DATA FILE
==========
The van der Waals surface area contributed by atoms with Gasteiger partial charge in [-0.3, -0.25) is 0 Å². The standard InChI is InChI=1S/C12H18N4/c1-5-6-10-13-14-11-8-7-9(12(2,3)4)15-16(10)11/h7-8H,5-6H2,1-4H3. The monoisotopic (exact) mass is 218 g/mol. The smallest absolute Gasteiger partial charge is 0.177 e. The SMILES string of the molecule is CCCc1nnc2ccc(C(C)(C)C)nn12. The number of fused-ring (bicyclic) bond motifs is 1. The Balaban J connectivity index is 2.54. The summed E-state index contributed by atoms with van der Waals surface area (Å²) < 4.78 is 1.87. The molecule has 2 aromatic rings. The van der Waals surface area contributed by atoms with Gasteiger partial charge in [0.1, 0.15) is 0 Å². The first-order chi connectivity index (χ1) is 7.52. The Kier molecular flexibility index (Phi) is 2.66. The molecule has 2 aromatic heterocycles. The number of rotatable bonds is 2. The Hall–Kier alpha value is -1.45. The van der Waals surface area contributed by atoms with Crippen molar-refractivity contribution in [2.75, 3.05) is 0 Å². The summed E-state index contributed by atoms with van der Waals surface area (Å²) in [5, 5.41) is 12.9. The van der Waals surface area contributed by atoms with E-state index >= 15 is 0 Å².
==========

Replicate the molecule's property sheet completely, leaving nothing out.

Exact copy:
The van der Waals surface area contributed by atoms with Gasteiger partial charge in [-0.3, -0.25) is 0 Å². The standard InChI is InChI=1S/C12H18N4/c1-5-6-10-13-14-11-8-7-9(12(2,3)4)15-16(10)11/h7-8H,5-6H2,1-4H3. The monoisotopic (exact) mass is 218 g/mol. The smallest absolute Gasteiger partial charge is 0.177 e. The SMILES string of the molecule is CCCc1nnc2ccc(C(C)(C)C)nn12. The number of fused-ring (bicyclic) bond motifs is 1. The Balaban J connectivity index is 2.54. The summed E-state index contributed by atoms with van der Waals surface area (Å²) < 4.78 is 1.87. The molecule has 2 aromatic rings. The van der Waals surface area contributed by atoms with Gasteiger partial charge in [0.1, 0.15) is 0 Å². The first-order chi connectivity index (χ1) is 7.52. The Kier molecular flexibility index (Phi) is 2.66. The molecule has 2 aromatic heterocycles. The number of rotatable bonds is 2. The Hall–Kier alpha value is -1.45. The van der Waals surface area contributed by atoms with Crippen molar-refractivity contribution in [2.75, 3.05) is 0 Å². The summed E-state index contributed by atoms with van der Waals surface area (Å²) in [5, 5.41) is 12.9. The van der Waals surface area contributed by atoms with E-state index >= 15 is 0 Å².